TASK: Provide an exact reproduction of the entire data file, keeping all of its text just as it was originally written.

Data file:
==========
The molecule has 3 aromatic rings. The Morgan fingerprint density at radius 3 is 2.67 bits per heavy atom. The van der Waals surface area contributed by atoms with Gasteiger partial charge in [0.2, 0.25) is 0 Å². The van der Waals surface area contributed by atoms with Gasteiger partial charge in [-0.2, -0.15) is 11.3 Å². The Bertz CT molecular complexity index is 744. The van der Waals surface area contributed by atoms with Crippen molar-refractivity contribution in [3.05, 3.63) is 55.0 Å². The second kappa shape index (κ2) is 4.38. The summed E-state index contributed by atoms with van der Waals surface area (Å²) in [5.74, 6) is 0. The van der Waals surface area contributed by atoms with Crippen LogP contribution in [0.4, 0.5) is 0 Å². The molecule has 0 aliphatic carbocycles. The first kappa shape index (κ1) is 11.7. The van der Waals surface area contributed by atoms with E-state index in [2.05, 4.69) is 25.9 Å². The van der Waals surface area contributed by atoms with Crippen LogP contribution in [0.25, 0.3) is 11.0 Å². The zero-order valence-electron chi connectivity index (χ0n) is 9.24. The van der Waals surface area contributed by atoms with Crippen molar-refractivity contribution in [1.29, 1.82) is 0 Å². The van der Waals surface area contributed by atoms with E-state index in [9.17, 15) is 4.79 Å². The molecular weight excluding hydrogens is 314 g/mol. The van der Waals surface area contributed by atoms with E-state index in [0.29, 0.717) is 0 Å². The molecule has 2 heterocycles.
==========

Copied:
The molecule has 3 aromatic rings. The Morgan fingerprint density at radius 3 is 2.67 bits per heavy atom. The van der Waals surface area contributed by atoms with Gasteiger partial charge in [0.2, 0.25) is 0 Å². The van der Waals surface area contributed by atoms with Gasteiger partial charge in [-0.2, -0.15) is 11.3 Å². The Bertz CT molecular complexity index is 744. The van der Waals surface area contributed by atoms with Crippen molar-refractivity contribution in [3.05, 3.63) is 55.0 Å². The second kappa shape index (κ2) is 4.38. The summed E-state index contributed by atoms with van der Waals surface area (Å²) in [5.74, 6) is 0. The van der Waals surface area contributed by atoms with Crippen LogP contribution in [0.4, 0.5) is 0 Å². The molecule has 0 aliphatic carbocycles. The first kappa shape index (κ1) is 11.7. The van der Waals surface area contributed by atoms with E-state index in [2.05, 4.69) is 25.9 Å². The van der Waals surface area contributed by atoms with Crippen LogP contribution in [0.25, 0.3) is 11.0 Å². The zero-order valence-electron chi connectivity index (χ0n) is 9.24. The van der Waals surface area contributed by atoms with Crippen molar-refractivity contribution in [1.29, 1.82) is 0 Å². The van der Waals surface area contributed by atoms with E-state index in [9.17, 15) is 4.79 Å². The molecular weight excluding hydrogens is 314 g/mol. The van der Waals surface area contributed by atoms with E-state index in [0.29, 0.717) is 0 Å². The molecule has 2 heterocycles.